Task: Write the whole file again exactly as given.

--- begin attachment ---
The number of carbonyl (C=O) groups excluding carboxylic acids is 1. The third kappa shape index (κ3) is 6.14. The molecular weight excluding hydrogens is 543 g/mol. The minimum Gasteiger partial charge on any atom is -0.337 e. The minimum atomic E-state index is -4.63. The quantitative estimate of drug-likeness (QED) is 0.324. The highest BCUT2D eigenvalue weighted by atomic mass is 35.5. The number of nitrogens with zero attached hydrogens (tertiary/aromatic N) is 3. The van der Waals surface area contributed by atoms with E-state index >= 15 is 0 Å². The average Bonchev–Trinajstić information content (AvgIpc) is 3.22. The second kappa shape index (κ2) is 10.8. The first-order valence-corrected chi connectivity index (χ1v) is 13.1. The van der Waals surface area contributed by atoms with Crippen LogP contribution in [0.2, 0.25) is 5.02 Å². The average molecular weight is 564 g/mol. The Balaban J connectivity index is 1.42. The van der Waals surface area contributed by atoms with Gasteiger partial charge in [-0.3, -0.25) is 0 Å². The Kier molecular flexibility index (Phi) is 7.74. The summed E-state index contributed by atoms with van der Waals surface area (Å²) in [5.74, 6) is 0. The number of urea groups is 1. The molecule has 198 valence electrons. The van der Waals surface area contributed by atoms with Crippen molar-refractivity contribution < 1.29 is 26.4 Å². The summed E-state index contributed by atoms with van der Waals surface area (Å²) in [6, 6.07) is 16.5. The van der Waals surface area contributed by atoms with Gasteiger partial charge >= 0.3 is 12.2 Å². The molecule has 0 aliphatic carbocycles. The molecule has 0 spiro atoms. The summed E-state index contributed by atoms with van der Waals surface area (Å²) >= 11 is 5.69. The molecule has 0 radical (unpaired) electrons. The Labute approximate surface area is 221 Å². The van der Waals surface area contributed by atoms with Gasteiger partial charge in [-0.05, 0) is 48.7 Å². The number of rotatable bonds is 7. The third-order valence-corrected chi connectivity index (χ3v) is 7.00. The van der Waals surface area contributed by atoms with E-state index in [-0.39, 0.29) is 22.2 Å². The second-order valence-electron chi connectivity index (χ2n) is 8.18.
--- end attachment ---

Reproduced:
The number of carbonyl (C=O) groups excluding carboxylic acids is 1. The third kappa shape index (κ3) is 6.14. The molecular weight excluding hydrogens is 543 g/mol. The minimum Gasteiger partial charge on any atom is -0.337 e. The minimum atomic E-state index is -4.63. The quantitative estimate of drug-likeness (QED) is 0.324. The highest BCUT2D eigenvalue weighted by atomic mass is 35.5. The number of nitrogens with zero attached hydrogens (tertiary/aromatic N) is 3. The van der Waals surface area contributed by atoms with E-state index >= 15 is 0 Å². The average Bonchev–Trinajstić information content (AvgIpc) is 3.22. The second kappa shape index (κ2) is 10.8. The first-order valence-corrected chi connectivity index (χ1v) is 13.1. The van der Waals surface area contributed by atoms with Crippen LogP contribution in [0.2, 0.25) is 5.02 Å². The average molecular weight is 564 g/mol. The Balaban J connectivity index is 1.42. The van der Waals surface area contributed by atoms with Gasteiger partial charge in [-0.3, -0.25) is 0 Å². The Kier molecular flexibility index (Phi) is 7.74. The summed E-state index contributed by atoms with van der Waals surface area (Å²) in [5.74, 6) is 0. The number of urea groups is 1. The molecule has 198 valence electrons. The van der Waals surface area contributed by atoms with Crippen molar-refractivity contribution < 1.29 is 26.4 Å². The summed E-state index contributed by atoms with van der Waals surface area (Å²) in [6, 6.07) is 16.5. The van der Waals surface area contributed by atoms with Gasteiger partial charge >= 0.3 is 12.2 Å². The molecule has 0 aliphatic carbocycles. The molecule has 0 spiro atoms. The summed E-state index contributed by atoms with van der Waals surface area (Å²) >= 11 is 5.69. The molecule has 0 radical (unpaired) electrons. The Labute approximate surface area is 221 Å². The van der Waals surface area contributed by atoms with Gasteiger partial charge in [-0.05, 0) is 48.7 Å². The number of rotatable bonds is 7. The third-order valence-corrected chi connectivity index (χ3v) is 7.00. The van der Waals surface area contributed by atoms with E-state index in [-0.39, 0.29) is 22.2 Å². The second-order valence-electron chi connectivity index (χ2n) is 8.18.